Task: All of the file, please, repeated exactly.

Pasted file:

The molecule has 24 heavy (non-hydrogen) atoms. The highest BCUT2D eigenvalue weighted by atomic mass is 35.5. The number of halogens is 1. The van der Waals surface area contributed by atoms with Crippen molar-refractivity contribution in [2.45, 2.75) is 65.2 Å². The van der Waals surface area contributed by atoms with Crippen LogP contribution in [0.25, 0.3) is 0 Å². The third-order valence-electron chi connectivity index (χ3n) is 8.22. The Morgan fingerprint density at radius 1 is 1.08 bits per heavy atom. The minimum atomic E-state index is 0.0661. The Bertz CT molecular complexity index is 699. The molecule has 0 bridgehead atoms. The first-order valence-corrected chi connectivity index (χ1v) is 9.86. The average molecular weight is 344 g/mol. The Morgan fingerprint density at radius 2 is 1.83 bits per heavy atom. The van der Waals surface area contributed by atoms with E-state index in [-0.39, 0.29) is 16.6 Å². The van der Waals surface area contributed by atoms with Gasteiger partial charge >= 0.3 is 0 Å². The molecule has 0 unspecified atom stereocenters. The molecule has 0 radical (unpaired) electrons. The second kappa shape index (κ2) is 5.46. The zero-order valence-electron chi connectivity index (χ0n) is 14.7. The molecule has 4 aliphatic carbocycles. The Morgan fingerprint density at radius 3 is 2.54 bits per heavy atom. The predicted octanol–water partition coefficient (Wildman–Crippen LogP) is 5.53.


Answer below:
The molecule has 24 heavy (non-hydrogen) atoms. The highest BCUT2D eigenvalue weighted by atomic mass is 35.5. The number of halogens is 1. The van der Waals surface area contributed by atoms with Crippen molar-refractivity contribution in [2.45, 2.75) is 65.2 Å². The van der Waals surface area contributed by atoms with Crippen LogP contribution in [0.25, 0.3) is 0 Å². The third-order valence-electron chi connectivity index (χ3n) is 8.22. The Morgan fingerprint density at radius 1 is 1.08 bits per heavy atom. The minimum atomic E-state index is 0.0661. The Bertz CT molecular complexity index is 699. The molecule has 0 bridgehead atoms. The first-order valence-corrected chi connectivity index (χ1v) is 9.86. The average molecular weight is 344 g/mol. The Morgan fingerprint density at radius 2 is 1.83 bits per heavy atom. The van der Waals surface area contributed by atoms with E-state index in [-0.39, 0.29) is 16.6 Å². The van der Waals surface area contributed by atoms with Gasteiger partial charge >= 0.3 is 0 Å². The molecule has 0 unspecified atom stereocenters. The molecule has 0 radical (unpaired) electrons. The second kappa shape index (κ2) is 5.46. The zero-order valence-electron chi connectivity index (χ0n) is 14.7. The molecule has 4 aliphatic carbocycles. The Morgan fingerprint density at radius 3 is 2.54 bits per heavy atom. The predicted octanol–water partition coefficient (Wildman–Crippen LogP) is 5.53.